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Dave Wilkin, left, founder of Ten Thousand Coffees, and John Stockwell, chief people officer of Dentsu Aegis Network Canada.

Della Rollins

The series: We look at decision-makers among Canada’s mid-sized companies who took successful action in a competitive global digital economy.

Global digital marketer Dentsu Aegis Network Canada was enjoying steady growth in 2017, when it realized the push for creative solutions came at a price.

The company, whose Canadian office is headquartered in Toronto, noticed that its employees were not collaborating with each other or liaising with different parts of the company as they helped major blue-chip companies like KFC, Budweiser and Cadillac build their brands and stay abreast of technological advancements.

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Working in silos, they were also not learning about career or mentorship opportunities, which would allow them to move within the organization. Many were leaving rather than moving up through the ranks.

“We are in the communications business, but we haven’t done the best job communicating internally,” says John Stockwell, chief people officer of Dentsu Aegis Network.

“We all get very much into a headspace; you’ve got to get into your job very quickly. And then that internal networking stops.”

Mr. Stockwell decided that the best way to solve his tech-created problem was with a tech solution. He enlisted the help of Ten Thousand Coffees, an enterprise talent-development platform that could help scale Dentsu Aegis’s services across Canada and move in-demand workers where they could be of most use.

Ten Thousand Coffees uses an algorithm that matches employees by factoring in their role, their individual interests and goals – and facilitates dialogue via the use of apps. The goal is to encourage staffers to share ideas, improve collaboration and reduce attrition.

“It’s kind of like dating,” laughs Dave Wilkin, founder of 10,000 Coffees. “It has democratized access to leaders, peers and different groups.”

Given Dentsu Aegis’s workforce has an average age of 32, with a lot of technological savvy, the main appeal of Ten Thousand Coffees was its accessibility.

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Wilkin’s company tailored its AI-powered software to factor in how the company conducted its business and where its offices were located, while examining its employees’ needs.

“We look at employee-engagement data, we look at the needs of the business, and we identify any gaps or opportunities,” he says.

The focus during a six-month pilot rolled out in 2018 was on keeping the process informal and appealing, ensuring that even the most introverted of employees could join and make connections with other staffers.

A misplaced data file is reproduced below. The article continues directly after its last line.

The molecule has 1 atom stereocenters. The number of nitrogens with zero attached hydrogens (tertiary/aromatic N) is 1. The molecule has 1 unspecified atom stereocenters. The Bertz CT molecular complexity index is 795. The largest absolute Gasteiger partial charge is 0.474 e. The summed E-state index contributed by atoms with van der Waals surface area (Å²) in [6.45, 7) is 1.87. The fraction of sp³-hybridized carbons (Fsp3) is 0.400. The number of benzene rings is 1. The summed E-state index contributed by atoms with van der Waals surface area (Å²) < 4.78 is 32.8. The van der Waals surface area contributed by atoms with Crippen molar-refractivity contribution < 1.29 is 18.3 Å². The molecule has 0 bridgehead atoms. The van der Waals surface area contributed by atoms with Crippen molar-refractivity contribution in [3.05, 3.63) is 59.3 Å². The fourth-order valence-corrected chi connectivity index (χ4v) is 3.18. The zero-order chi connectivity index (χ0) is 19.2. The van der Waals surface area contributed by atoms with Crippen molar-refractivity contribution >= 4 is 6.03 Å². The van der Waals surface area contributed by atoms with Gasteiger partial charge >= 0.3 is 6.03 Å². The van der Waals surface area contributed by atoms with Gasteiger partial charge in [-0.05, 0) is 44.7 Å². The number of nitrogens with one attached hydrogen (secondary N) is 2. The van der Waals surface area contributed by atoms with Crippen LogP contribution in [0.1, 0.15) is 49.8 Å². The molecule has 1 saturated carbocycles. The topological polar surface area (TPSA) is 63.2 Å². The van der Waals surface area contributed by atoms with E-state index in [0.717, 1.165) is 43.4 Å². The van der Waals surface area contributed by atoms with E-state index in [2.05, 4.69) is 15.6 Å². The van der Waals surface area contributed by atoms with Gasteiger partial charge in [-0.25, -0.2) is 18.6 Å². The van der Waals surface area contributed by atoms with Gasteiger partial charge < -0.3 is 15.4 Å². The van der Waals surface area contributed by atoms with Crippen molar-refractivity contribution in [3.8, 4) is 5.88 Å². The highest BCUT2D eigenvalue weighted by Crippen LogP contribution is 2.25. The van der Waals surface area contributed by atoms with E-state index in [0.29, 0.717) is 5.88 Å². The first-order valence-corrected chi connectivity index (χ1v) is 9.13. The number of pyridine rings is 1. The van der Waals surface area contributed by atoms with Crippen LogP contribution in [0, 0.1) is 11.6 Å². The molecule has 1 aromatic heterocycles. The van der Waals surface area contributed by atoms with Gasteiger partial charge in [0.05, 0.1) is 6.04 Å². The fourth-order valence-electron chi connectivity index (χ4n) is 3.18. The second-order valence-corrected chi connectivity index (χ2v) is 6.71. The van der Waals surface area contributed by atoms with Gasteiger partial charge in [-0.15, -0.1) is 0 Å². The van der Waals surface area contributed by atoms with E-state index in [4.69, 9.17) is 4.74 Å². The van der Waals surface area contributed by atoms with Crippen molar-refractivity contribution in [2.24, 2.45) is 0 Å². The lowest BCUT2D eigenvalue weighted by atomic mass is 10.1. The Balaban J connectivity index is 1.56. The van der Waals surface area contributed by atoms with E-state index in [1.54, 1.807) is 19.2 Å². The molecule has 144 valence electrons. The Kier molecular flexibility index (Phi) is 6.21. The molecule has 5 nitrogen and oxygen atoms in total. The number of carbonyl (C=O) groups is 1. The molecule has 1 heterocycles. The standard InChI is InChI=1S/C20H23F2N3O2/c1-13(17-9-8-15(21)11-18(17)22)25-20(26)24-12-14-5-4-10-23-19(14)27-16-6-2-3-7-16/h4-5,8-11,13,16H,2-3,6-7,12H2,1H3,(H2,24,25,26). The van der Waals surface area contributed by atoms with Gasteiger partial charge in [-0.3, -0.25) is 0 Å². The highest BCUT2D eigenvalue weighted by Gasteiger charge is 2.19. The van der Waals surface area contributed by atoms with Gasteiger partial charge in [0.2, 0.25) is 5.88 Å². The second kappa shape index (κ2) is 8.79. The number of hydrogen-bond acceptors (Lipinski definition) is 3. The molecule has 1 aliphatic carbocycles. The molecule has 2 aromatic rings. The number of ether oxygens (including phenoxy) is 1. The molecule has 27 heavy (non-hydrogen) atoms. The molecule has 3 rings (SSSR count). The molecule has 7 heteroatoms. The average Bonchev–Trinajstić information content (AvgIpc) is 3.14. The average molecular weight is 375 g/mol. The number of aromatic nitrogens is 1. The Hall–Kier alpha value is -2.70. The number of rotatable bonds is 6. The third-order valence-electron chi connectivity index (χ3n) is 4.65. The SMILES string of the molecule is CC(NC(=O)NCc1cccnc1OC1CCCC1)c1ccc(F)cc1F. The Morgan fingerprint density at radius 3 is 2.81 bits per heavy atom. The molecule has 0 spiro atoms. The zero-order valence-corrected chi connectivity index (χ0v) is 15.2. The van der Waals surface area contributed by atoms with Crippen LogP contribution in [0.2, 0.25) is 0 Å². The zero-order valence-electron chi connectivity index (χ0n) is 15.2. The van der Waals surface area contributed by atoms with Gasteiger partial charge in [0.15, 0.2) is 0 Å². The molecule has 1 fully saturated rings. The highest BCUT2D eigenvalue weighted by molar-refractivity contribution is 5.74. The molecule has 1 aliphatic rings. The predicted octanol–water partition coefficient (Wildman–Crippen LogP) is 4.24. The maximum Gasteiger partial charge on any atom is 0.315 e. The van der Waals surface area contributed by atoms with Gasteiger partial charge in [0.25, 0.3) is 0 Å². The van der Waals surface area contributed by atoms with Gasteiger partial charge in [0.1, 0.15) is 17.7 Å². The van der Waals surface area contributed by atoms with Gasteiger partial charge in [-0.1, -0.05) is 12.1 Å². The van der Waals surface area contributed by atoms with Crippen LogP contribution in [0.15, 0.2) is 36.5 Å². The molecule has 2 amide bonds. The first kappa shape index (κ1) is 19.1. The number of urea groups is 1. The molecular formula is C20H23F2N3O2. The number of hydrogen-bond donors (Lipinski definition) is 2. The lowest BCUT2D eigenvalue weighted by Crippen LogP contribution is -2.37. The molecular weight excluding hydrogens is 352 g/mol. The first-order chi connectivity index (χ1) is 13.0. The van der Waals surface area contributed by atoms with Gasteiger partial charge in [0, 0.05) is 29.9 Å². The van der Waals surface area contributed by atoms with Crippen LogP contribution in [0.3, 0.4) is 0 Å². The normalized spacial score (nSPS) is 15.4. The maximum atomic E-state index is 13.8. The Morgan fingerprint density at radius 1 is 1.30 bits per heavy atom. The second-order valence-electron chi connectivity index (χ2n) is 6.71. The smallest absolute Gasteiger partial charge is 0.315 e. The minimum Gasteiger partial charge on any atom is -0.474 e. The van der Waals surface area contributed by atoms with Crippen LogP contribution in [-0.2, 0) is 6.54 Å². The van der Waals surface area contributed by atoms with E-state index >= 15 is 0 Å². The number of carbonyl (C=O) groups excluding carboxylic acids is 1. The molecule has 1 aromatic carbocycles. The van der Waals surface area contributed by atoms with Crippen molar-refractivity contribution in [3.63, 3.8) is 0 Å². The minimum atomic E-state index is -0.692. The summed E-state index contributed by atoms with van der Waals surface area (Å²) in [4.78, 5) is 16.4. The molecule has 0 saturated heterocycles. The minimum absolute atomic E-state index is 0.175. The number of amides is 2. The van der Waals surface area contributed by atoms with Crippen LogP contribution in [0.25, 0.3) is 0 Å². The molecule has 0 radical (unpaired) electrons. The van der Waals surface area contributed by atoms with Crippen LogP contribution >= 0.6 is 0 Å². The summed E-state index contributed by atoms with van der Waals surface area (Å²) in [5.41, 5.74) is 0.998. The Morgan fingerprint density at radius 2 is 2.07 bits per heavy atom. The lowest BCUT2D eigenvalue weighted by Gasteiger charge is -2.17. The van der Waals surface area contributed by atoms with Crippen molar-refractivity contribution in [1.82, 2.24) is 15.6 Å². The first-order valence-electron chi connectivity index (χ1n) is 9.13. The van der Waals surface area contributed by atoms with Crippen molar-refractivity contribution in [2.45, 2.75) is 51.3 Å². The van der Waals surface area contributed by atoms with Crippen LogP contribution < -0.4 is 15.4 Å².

The platform also housed several employee groups such as a women’s group that fosters networking among female employees and provides networking opportunities for junior staffers. Employees in other part of the country can also connect, having “virtual coffees” and sharing the details of their roles.

Mr. Stockwell says the benefits of the experiment included more streamlined operations, employees who are more in sync with each other’s assignments – and ultimately better results for customers.

“If you’ve got a more engaged workforce, you’re going to provide better solutions for clients,” he says.

Mr. Wilkin says the platform can also make the world seem a lot smaller.

“It’s a centralized solution to apply across any geography and business unit,” he says.

That’s why the University of Toronto implemented the platform last year as its online student hub. William Mitchell, a professor of strategic management at U of T, says the university decided to introduce the platform to facilitate dialogue between students and faculty in an easy-to use manner.

“It’s a very straightforward platform,” says Mr. Mitchell. “It doesn’t waste [the students’] time.” Instead, he says, it identifies people who are relevant to their studies and provides instant access. “They can reach out around the world,” he says.

Mr. Mitchell says that U of T weighed creating its own IT system to connect students but realized the process would be costly and laborious. Plus, the software came virtually ready to implement.

“It doesn’t really need all that much tailoring,” he says, adding he sees the Ten Thousand Coffees platform being adopted by the health-care industry, where patients could discuss their specific needs and interests, offering administrators key feedback as to how to adapt and tailor their offerings and services.

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As for Dentsu Aegis, it’s currently crunching the data from its first year of usage.

“We’re actively drilling that down,” says Mr. Stockwell. “Year-over-year, there has been a five-point improvement in attrition, and this is an industry with a high rate of turnover.”

For that reason, Dentsu Aegis provides sign-up information about Ten Thousand Coffees in their new-employee welcome package, ensuring that newly hired staffers can immediately tap into networking opportunities while finding out more about the different segments of the organization.

The company has realized there is no time to waste if it wants to keep its workforce motivated and engaged.

“People are feeling more connected around their capabilities,” says Mr. Stockwell. “It’s taken on a life of its own.”

Editor’s note: An earlier photo caption on this article included an incorrect spelling of John Stockwell's name.

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